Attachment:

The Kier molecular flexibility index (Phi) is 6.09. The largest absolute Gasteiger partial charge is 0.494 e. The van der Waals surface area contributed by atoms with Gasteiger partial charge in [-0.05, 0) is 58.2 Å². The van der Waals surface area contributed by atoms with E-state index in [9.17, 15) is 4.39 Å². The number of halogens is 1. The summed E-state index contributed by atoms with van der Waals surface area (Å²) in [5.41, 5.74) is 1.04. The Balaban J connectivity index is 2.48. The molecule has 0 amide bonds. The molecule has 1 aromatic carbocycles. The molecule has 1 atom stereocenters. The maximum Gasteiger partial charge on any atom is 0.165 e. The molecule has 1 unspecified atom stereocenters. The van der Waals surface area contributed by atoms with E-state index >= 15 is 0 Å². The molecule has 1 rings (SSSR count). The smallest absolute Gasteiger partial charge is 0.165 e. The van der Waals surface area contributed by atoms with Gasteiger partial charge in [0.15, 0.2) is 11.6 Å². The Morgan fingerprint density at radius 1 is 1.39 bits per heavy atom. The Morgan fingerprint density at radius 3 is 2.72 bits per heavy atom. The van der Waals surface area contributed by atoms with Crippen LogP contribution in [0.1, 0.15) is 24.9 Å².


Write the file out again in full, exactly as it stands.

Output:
The Kier molecular flexibility index (Phi) is 6.09. The largest absolute Gasteiger partial charge is 0.494 e. The van der Waals surface area contributed by atoms with Gasteiger partial charge in [-0.05, 0) is 58.2 Å². The van der Waals surface area contributed by atoms with E-state index in [9.17, 15) is 4.39 Å². The number of halogens is 1. The summed E-state index contributed by atoms with van der Waals surface area (Å²) in [5.41, 5.74) is 1.04. The Balaban J connectivity index is 2.48. The molecule has 0 amide bonds. The molecule has 1 aromatic carbocycles. The molecule has 1 atom stereocenters. The maximum Gasteiger partial charge on any atom is 0.165 e. The molecule has 1 unspecified atom stereocenters. The van der Waals surface area contributed by atoms with E-state index >= 15 is 0 Å². The molecule has 1 rings (SSSR count). The smallest absolute Gasteiger partial charge is 0.165 e. The van der Waals surface area contributed by atoms with Gasteiger partial charge in [0.15, 0.2) is 11.6 Å². The Morgan fingerprint density at radius 1 is 1.39 bits per heavy atom. The Morgan fingerprint density at radius 3 is 2.72 bits per heavy atom. The van der Waals surface area contributed by atoms with Crippen LogP contribution in [0.1, 0.15) is 24.9 Å².